Results: Median V617F allele burden in patients with the mutation (n=165, 63.4%) was 24%, ranging from 1% to 87%; an allele burden greater than 51% was found in 5% of the patients. Older patients presented progressively higher percentages of the V617F allele. Signs of stimulated erythropoiesis and myelopoiesis, as well as higher PRV-1 levels, were found in patients with the mutation, but no linear correlation with load of mutant allele could be ascertained; on the other hand, the frequency of patients with erythropoietin-independent erythroid colonies progressively increased depending on mutant allele load. Splenomegaly and microvessel symptoms were significantly more represented among patients with greater than 50% and 25% JAK2(V617F) allele burden, respectively. Increasing mutant allele load correlated with higher frequency of arterial thrombosis at diagnosis, as confirmed also in multivariate analysis; the relative risk was 3.0 (95% CI 1.3-6.8; p=0.01) in patients having a greater than 25% mutant allele burden.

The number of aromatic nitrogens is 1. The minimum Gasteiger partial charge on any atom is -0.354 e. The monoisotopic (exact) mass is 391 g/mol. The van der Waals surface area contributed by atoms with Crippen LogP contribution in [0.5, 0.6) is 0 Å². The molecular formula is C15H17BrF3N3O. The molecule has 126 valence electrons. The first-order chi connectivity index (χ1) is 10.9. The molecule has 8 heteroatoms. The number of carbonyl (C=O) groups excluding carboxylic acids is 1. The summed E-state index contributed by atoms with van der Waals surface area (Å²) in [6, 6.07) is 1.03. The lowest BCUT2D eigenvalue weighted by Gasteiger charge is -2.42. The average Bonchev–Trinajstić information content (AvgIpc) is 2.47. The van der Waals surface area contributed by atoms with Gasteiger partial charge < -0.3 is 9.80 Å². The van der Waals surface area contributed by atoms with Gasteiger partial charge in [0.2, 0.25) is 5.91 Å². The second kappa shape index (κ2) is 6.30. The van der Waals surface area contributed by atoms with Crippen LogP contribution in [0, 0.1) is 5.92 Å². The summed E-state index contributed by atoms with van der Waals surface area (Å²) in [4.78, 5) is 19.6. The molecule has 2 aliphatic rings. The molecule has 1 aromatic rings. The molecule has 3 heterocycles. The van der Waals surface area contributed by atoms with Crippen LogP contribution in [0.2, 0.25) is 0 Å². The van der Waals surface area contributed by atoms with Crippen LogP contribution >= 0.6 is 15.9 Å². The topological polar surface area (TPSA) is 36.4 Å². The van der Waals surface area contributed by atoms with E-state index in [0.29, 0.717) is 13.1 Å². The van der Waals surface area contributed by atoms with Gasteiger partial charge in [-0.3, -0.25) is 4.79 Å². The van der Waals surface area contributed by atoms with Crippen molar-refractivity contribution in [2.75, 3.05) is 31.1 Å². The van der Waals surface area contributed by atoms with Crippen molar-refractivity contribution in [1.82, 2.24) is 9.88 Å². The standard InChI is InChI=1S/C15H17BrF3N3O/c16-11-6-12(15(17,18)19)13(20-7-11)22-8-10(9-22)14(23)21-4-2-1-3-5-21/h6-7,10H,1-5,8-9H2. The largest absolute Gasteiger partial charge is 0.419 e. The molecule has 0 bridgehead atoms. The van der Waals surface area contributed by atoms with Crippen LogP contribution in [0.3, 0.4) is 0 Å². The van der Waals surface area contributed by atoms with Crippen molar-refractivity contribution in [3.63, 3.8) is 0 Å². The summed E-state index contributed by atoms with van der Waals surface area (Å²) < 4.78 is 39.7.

Conclusions: The JAK2(V617F) mutant allele burden contributes to determining the clinical phenotype in patients with essential thrombocythemia.
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http://dx.doi.org/10.3324/haematol.11653DOI Listing
January 2008

Multicenter phase 3 study of the complement inhibitor eculizumab for the treatment of patients with paroxysmal nocturnal hemoglobinuria.

Blood 2008 Feb 30;111(4):1840-7. Epub 2007 Nov 30.

Johns Hopkins School of Medicine, Baltimore, MD 21205, USA.